The Sky Is Everywhere
Author: Jandy Nelson
Publisher: Dial Books, 2010
Lennon "Lennie" Walker's world is shattered when Bailey, her older sister, best friend, and heart, dies at the young age of 19. Lost in a maelstrom of grief, she, her Gram, and her Uncle Big stumble through the ensuing weeks in a fog. Always the lesser star of the two sisters, Lennie doesn't know what to do with herself without her sister, by whom she was always defined. All she can do is write down bits of poetry on whatever scraps of paper or writing surface she can find, and fall into a tumultuous and grief-fueled relationship with Bailey's boyfriend, Toby, to her own horror and confusion.
And then Joe Fontaine comes into her life. Exuberant, joyful, positive Joe, half French and gorgeous, musical virtuoso. All of a sudden Lennie glimpses what it might feel like to be happy again. But will her reckless actions with Toby and her overwhelming sadness destroy the incredible love she and Joe could have?
This book has been bouncing around the blogosphere for some time now, so I decided to find out what all the fuss is about. And yes, it is excellently written, beautiful poetic prose with heartrending description and simile. I especially loved the poems Lennie writes and leaves wherever she thinks of the words she needs to release. That said, I found it slightly unbelievable that all of her thoughts are that graceful and elegant.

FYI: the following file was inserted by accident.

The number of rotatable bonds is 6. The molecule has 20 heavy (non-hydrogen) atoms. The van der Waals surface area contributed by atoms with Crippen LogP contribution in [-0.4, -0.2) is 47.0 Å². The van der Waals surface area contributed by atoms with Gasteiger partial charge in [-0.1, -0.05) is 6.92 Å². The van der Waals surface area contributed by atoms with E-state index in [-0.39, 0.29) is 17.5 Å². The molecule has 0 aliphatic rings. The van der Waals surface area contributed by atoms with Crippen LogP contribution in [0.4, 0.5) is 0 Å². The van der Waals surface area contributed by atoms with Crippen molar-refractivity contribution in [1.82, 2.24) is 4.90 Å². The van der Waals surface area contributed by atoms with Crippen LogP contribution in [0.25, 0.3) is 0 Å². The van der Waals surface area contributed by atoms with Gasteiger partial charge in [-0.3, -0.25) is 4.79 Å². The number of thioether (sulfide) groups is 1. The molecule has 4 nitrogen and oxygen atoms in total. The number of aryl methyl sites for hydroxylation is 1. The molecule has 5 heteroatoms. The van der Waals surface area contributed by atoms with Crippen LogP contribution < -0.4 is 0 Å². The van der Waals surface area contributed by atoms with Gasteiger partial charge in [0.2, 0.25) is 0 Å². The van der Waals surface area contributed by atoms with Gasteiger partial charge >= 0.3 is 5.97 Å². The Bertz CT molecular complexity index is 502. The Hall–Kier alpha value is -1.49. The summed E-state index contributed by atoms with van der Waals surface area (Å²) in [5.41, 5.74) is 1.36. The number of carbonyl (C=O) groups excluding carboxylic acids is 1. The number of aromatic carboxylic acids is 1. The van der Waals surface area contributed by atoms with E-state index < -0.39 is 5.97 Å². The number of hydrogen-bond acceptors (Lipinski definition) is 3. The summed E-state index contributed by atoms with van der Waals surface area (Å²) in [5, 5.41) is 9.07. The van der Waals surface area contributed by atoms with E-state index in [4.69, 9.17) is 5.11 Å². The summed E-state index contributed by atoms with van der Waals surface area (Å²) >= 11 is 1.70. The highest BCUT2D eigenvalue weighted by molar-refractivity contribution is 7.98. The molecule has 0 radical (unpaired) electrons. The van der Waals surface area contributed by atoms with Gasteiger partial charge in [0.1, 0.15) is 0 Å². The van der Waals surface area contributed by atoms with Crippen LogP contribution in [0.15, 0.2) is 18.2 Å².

I think my biggest problem was that EVERYONE kept talking about this book's amazingness. I think I prepared myself to dislike it from the start because of all this hype (see Jamie's post on The Perpetual Page-Turner about the Hype Monster). It just didn't hit me like it did everyone else, though I was struck much more often toward the end by Lennie's pain than in the beginning. If this book does anything, it will most likely make you at least feel.
I was most struck by Lennie's observation that she will never stop mourning for her dead sister. She might lose a little bit of Bailey, but she will always love her and will therefore always grieve.
It is an exquisitely written book and I'm glad I read it. I just think I was prepared to not like it as much as everyone else.
Disclosure: I got this book from my library.